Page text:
She’ll be wearing a white tennis skirt with a veil on her head and he’ll be wearing shorts and a Tuxedo T-shirt.
About 150 guests have been invited to attend their wedding next weekend, but Geralyn Hoffman and Larry Ducady aren’t planning on getting too dressed up for their big day.
After all, running a race wearing a full tuxedo or a wedding gown isn’t exactly comfortable. Neither is dress shoes or heels.
Before embarking on what hopefully will be a long journey together, Hoffman and Ducady will embark on another long journey before exchanging their wedding vows. Roughly five hours before saying those all-important words – “I do!” – the Cumberland couple with join more than 1,000 participants in Newport on Sunday for the annual Amica Marathon.
After collecting their medals at the finish line near Easton Beach, Hoffman and Ducady will take a short breather and then make their way down to the beach where family and friends will await the tired couple for a seaside wedding ceremony.
“I guess in May we decided to do it,” Hoffman said. “We were already signed up for the race and figured, “Hey, why don’t we get married at the end of the race?’ It just seemed fitting.”
The idea of running the 26.2-mile dis-
tance is two-fold for the avid runners. Besides taking part in an activity that they enjoy doing together, Ducady and Hoffman will be among several runners and walkers at the event that compete for Team in Training — an organization that has its participants raise money for the Leukemia and Lymphoma Society in lieu of coaching and training for the endurance event. The pair receives coaching expertise from former St. Raphael Academy and current Bishop Hendricken coach Jim Doyle, who has been involved with Team in Training for a number of years.
Hoffman and Ducady got involved with Team in Training last year. Both runners have friends that have been affected by the disease.
“It’s just something that is close to our heart,” Ducady said.
A runner for the past seven years where he has competed in numerous road races and has also taken part in snowshoe and trail running, the 35-year-old Ducady encouraged his future bride to venture into the sport when the two met each other a few years ago through a social organization known as Providence Collective. A novice at the time, Hoffman was soon hooked.
Now it’s a normal part of their lifestyle and another thing that the pair often enjoy together.
“We run because we have a good time with it,” Ducady said. “It’s something we like to do together and we enjoy the challenge. It’s just a common goal. We have a great time together. We are not speedsters and don’t plan to be anytime soon. Running is a great release for us. We have a lot of other things going on, too.”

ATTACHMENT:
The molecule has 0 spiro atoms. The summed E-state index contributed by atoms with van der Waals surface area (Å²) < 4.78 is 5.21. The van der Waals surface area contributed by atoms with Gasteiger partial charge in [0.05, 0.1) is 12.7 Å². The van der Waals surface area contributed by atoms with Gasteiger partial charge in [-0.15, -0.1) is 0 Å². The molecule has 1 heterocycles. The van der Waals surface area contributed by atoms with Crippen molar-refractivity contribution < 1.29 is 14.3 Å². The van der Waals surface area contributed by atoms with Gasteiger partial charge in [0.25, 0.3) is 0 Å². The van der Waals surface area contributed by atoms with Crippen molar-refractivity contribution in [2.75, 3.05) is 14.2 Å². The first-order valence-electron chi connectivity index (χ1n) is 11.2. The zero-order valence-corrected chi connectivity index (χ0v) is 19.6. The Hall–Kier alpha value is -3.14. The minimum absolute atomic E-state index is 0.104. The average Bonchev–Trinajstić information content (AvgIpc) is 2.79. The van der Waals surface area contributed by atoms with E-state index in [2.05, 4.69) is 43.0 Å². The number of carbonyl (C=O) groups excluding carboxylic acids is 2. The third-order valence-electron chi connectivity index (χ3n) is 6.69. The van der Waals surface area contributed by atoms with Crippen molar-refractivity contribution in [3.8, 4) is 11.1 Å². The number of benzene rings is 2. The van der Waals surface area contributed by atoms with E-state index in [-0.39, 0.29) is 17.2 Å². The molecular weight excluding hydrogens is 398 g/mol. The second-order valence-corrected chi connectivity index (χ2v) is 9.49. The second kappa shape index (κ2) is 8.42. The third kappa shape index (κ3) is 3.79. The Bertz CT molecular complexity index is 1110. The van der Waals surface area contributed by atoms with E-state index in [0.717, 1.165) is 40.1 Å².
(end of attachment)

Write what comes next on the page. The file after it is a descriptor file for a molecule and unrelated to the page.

The marathon will be the third for Hoffman and the second for Ducady. The two ran their inaugural marathon together back in June of 2010 when they competed in the San Diego Rock ‘n’ Roll Marathon. That was a race the couple also ran for Team in Training and raised $5,000 for the cause.
Back in May at the Cox Rhode Races, another Team in Training event, Hoffman competed in the Cox Sports Marathon and Ducady participated in the Eident Half Marathon.
The couple has raised a few thousand dollars in their most recent endeavor. That total could increase substantially on their wedding day. Instead of accepting gifts, the Cumberland pair has asked guests to donate to the Leukemia & Lymphoma Society.
“We are very fortunate,” said Ducady, who works as a chemist at Rhodes Technology. Hoffman is employed by Brown University as the Purator of Programs and Education at the Haffenreffer Museum. “We don’t need anything. We thought it was more important to give to a cause that’s worthy.”
In the past, Hoffman and Ducady have often gone their separate ways when the gun is fired. At the Amica Marathon, neither intends to leave the other’s side. The plan of action is also set once they finish.
The two predict they will complete the scenic course in about five hours.
“This race we will run together, side by side the whole way,” Ducady said. “We are planning to start the marathon just like everybody else; run just like any other marathon. Once we finish, we’ll take a little break, walk to the beach and have a little ceremony.”
After the wedding, the couple will enjoy a reception at the Fenner Hall Club in Newport. Their attire will be slightly different when they greet their guests.
“We’ll get dressed up for the reception,” Ducady promised. “We’ll change into a little more formal wear.”
A marathon is a long way and a lot can happen from Point A to Point B. Both are confident they’ll withstand the distance without injury and make it to their wedding on time.
“If one of us gets injured, we just don’t get married,” Ducady joked. “There’s a lot of ‘what ifs’ in everything. We are not worried about not finishing.”
Besides, says Hoffman, who will celebrate her 33rd birthday two days before the race, “We are not really fast enough to get the kind of injuries when you push it. We are pacing ourselves. We are definitely getting to the finish line. We are definitely getting married either way.”